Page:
The 2014 Commonwealth Games has the potential to be the most sustainable sports event ever, its director said.
Mr Casey appealed for ideas on how to make the games sustainable
Derek Casey, interim chief executive of the 2014 Games, said the event could leave a "very positive environmental legacy" to its host city, Glasgow.
Brownfield sites would be used for new venues and organisers are committed to using sustainable materials and recycling, he said.
Mr Casey was speaking at the Ramblers' Association Scotland annual conference.
He said: "Scotland is gaining a global reputation as a country that can host big events like the Commonwealth Games, the Ryder Cup, and large-scale conferences.
"I believe there is capacity for our environmental record to shine as well."
Mr Casey appealed for ideas on how to make the games environmentally friendly.
"For real innovation to happen we need individuals, the public and the private sector to share their ideas with us so that we truly can be an example of good environmental practice," he said.
He claimed organisers had shown a commitment to the environment in planning the event, with plans detailed in the bid document to deliver a low carbon games.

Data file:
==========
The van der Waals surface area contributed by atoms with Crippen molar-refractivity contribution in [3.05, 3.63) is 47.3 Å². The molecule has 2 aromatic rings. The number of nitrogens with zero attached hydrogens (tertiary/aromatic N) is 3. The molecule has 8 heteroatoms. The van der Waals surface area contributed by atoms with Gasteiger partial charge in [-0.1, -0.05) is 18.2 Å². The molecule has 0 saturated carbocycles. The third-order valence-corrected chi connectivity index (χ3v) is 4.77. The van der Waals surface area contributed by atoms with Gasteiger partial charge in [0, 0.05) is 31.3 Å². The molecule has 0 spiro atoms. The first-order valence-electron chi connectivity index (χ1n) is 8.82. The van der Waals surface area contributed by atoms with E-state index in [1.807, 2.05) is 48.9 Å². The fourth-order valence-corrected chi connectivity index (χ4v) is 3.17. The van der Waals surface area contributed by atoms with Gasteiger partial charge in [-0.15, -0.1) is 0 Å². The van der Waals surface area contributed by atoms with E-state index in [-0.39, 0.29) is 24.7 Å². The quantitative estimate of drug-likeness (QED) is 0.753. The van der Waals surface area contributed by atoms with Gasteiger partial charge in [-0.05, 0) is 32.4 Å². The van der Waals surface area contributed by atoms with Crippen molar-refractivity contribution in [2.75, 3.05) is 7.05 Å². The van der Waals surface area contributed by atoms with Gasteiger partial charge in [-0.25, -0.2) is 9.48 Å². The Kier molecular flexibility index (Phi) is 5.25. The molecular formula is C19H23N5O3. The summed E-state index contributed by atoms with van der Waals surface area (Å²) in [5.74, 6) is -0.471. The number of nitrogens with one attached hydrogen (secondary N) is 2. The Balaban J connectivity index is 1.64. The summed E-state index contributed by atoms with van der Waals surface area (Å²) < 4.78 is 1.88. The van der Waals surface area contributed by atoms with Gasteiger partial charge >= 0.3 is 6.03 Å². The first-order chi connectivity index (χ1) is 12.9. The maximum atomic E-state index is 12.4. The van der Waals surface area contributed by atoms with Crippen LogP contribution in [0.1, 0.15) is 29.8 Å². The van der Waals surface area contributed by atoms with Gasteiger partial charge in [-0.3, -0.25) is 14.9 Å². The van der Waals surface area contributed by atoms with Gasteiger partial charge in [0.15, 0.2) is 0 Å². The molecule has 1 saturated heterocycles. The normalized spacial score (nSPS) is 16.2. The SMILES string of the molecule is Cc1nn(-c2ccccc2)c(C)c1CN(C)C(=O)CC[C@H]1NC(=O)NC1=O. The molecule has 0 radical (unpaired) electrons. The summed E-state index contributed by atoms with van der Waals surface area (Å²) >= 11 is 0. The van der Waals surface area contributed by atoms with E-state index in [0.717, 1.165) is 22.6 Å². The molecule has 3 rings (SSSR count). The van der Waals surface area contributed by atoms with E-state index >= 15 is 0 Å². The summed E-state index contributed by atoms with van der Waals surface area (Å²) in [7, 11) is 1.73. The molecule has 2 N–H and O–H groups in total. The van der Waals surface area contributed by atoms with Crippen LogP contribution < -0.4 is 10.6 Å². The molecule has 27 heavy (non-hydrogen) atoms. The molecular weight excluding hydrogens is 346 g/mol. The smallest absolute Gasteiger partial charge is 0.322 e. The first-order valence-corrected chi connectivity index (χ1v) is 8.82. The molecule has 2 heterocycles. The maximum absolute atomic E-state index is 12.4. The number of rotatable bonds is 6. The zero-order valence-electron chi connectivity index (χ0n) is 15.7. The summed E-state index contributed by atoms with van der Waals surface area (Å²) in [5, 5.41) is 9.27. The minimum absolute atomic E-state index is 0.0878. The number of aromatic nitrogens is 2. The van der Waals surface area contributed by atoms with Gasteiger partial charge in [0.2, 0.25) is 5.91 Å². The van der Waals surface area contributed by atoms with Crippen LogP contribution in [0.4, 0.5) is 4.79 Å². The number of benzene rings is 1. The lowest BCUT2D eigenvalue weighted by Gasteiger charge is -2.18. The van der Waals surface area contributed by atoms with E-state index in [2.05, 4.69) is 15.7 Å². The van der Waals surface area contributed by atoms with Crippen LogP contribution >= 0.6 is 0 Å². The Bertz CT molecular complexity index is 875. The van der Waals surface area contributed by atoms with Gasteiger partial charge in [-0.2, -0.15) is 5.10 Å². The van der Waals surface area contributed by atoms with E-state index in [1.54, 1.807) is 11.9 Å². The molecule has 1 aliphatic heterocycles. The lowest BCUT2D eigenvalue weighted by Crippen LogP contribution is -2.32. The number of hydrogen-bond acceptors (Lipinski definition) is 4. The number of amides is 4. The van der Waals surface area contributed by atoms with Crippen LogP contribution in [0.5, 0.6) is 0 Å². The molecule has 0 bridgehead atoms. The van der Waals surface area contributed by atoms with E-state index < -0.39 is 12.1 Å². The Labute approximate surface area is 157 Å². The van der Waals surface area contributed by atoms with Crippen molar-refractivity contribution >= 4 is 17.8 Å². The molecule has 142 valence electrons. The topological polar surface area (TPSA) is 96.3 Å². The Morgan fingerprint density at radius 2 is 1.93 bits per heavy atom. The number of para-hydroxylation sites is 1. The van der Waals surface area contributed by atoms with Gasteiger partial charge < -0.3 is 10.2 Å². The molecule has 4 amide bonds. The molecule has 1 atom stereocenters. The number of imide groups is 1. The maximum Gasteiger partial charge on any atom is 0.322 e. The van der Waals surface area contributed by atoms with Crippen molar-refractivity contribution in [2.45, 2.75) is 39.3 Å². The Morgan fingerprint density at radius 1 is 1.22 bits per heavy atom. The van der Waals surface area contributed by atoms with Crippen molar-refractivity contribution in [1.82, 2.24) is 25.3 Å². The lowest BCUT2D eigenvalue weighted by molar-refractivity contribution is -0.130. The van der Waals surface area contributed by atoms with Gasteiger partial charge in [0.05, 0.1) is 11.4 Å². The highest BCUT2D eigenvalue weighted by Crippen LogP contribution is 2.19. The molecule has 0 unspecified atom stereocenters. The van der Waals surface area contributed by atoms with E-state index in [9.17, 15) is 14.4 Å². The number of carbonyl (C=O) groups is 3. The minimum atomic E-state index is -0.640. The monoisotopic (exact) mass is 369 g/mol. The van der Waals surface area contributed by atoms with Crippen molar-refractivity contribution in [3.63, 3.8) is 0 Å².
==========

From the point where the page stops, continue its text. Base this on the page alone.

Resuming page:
Mr Casey urged members of the public to share their ideas by responding to the Scottish Government's consultation paper - Glasgow 2014: Delivering a Lasting Legacy for Scotland - which was launched in February.
He said: "What I want to see now is much more public engagement on events and the environment.
"The Games are not purely about sport - we have a once-in-a-generation opportunity to make the Commonwealth Games as sustainable and responsible as they can be."
Dave Morris, director of the Ramblers' Association Scotland, said: "The Glasgow Games can set the Gold Standard for placing environmental quality alongside sporting excellence.
"Our generation and those to come will expect Glasgow and Scotland to rise to the challenge."